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MH370: 122 objects spotted in Indian Ocean are ‘most credible lead yet’

Extra vessels and aircraft arrive in search zone after satellite imagery shows items close to where earlier debris was seenSatellite imagery showing more than 122 possible objects floating in a patch of the southern Indian Ocean offers the most credible lead yet in the hunt for the missing Malaysian airliner, the country’s transport minister has said.

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Fred Phelps Gave Me My First Big Break

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In April 2003, The Black Table, a fledgling internet site started by me, Will Leitch, Eric Gillin, Aileen Gallagher, and Jim Cooke, had its first big, exclusive story, which was an interview with one Rev. Fred Phelps. Our full Q&A is reprinted below; here’s how that happened. Read more…

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Crimean annexation splits Russia’s weakened opposition even further

With Putin’s popularity at a five-year high, many who stood against him in previous years are now expressing support

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Chevron creates its own news outlet for a poor city that it pollutes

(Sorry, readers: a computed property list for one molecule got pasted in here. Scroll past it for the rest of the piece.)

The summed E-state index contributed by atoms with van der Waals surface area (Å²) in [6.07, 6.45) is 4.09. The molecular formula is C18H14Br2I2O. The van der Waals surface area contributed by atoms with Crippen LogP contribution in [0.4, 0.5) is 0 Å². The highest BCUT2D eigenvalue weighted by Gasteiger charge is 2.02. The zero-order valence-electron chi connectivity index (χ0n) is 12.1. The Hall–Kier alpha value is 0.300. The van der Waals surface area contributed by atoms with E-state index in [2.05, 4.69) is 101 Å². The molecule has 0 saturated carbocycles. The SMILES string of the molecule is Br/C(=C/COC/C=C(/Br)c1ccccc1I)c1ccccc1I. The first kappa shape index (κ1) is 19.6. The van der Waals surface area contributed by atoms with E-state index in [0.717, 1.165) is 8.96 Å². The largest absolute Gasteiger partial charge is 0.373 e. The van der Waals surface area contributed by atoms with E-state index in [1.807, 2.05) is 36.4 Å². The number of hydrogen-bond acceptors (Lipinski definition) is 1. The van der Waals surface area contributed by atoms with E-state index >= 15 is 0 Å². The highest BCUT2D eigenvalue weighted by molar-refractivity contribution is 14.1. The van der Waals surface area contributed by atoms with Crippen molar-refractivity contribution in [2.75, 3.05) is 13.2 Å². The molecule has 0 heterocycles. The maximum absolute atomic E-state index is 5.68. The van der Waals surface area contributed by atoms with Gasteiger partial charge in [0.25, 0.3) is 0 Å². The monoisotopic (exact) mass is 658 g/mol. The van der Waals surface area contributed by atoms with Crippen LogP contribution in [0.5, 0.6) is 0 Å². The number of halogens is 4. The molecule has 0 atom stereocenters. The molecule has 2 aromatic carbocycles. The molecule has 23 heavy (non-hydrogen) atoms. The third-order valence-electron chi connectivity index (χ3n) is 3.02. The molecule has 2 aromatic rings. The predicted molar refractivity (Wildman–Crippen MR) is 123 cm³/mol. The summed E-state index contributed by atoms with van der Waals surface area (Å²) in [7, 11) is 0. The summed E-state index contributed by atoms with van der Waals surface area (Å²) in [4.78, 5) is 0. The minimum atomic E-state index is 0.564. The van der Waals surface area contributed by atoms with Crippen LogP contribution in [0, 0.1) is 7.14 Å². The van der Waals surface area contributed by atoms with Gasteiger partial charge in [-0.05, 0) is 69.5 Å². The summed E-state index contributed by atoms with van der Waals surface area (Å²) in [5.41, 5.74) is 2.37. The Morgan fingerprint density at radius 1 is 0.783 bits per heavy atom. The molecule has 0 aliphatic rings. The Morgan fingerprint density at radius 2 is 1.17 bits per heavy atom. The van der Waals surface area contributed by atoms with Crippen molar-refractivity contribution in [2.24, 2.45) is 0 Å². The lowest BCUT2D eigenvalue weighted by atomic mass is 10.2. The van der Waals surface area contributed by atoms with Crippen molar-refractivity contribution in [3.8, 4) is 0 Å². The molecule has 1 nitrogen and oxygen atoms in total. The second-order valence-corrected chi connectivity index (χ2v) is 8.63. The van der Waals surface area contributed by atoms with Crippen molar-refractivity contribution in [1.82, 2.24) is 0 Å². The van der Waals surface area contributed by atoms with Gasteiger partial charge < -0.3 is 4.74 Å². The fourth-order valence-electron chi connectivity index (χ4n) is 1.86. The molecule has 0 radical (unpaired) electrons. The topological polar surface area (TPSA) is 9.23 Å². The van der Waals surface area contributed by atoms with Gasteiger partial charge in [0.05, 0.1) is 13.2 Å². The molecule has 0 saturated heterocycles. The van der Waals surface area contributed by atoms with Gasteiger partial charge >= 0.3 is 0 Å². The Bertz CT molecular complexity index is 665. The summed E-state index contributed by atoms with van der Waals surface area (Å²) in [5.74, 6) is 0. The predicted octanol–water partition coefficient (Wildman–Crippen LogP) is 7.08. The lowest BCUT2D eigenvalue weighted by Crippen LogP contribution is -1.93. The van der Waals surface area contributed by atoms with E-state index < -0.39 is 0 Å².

Daniel ArauzDon’t expect to hear what these folks think in the pages of the Richmond Standard.Big Oil’s influence on corporate media has American news outlets shamefully shirking climate coverage. But oil companies won’t be satisfied by merely controlling the national news. In the poor Californian city of Richmond, where Chevron wants to upgrade a polluting refinery that is wont to explode, the oil giant has started an online newspaper. The Richmond Standard is a hyperlocal journalism site launched in January with the hallmarks of a typical Patch site (before said service was dumped by AOL): minimally reported stories about local crime, public meetings, and sports, told with the inverted-pyramid style of traditional news writing. But the Standard is not your typical, well-intentioned but underfunded local reporting initiative; it’s a Chevron propaganda rag that’s run and written by the company’s flacks. The San Francisco Chronicle delves into the ethics of such an initiative: The idea of the nation’s second-largest oil company funding a local news site harkens back to an era of journalism when business magnates often owned newspapers to promote their personal financial or political agendas. Now that mainstream newspapers are struggling to survive, online news sites are testing ways to fund their operations, said Edward Wasserman, dean of the UC Berkeley Graduate School of Journalism. But the idea of a company sponsoring news in a community where it operates still poses problems, he said. “The tradition of press independence — even though in many times it’s more aspirational than real — is nevertheless a cornerstone principle,” Wasserman said. The Standard “is a different model. It’s clearly meant as a community outreach effort, so it’s born in an ethically challenged area.” The Standard claims to be Richmond’s first “community-driven daily news source” since prior to 1990, yet Wasserman’s school runs Richmond Confidential — a rival site that frequently covers Chevron. The Standard has a “Chevron speaks” section, which has so far been used to introduce the website (which it says could “blaze the trail for a new model of corporate-sponsored, community-generated news”), and to criticize negative press coverage of its plans to upgrade the refinery. But the positive coverage of Chevron and its refinery also spills into the “News” section. Chevron’s San Francisco-based PR consultants poached colorful crime reporter Mike Aldax away from the San Francisco Examiner late last year, hiring him to work as an account manager and to write Richmond Standard’s articles. A Chevron spokesperson described the writer as “independent,” but a recent tweet reminds us that Aldax’s loyalties lie with his client: Great news! Chevron wins round against funder of environmental suit in Ecuador wp.me/p3QoU-4r1 via @FortuneMagazine Mike Aldax (@MikeAldax) March 17, 2014 “Richmond residents are not going to be fooled — they know where we’re coming from,” Aldax said. “The onus is on me to provide information that’s factual and accurate.” Note that Aldax doesn’t say anything about “balance.” As the Chronicle points out, Aldax didn’t quote activists who oppose the refinery upgrade in a recent story about the project’s “robust” environmental impact report. Perhaps we can look forward to more such ventures in other communities where Chevron operates. The Ecuador Standard, anyone?Filed under: Business & Technology, Climate & Energy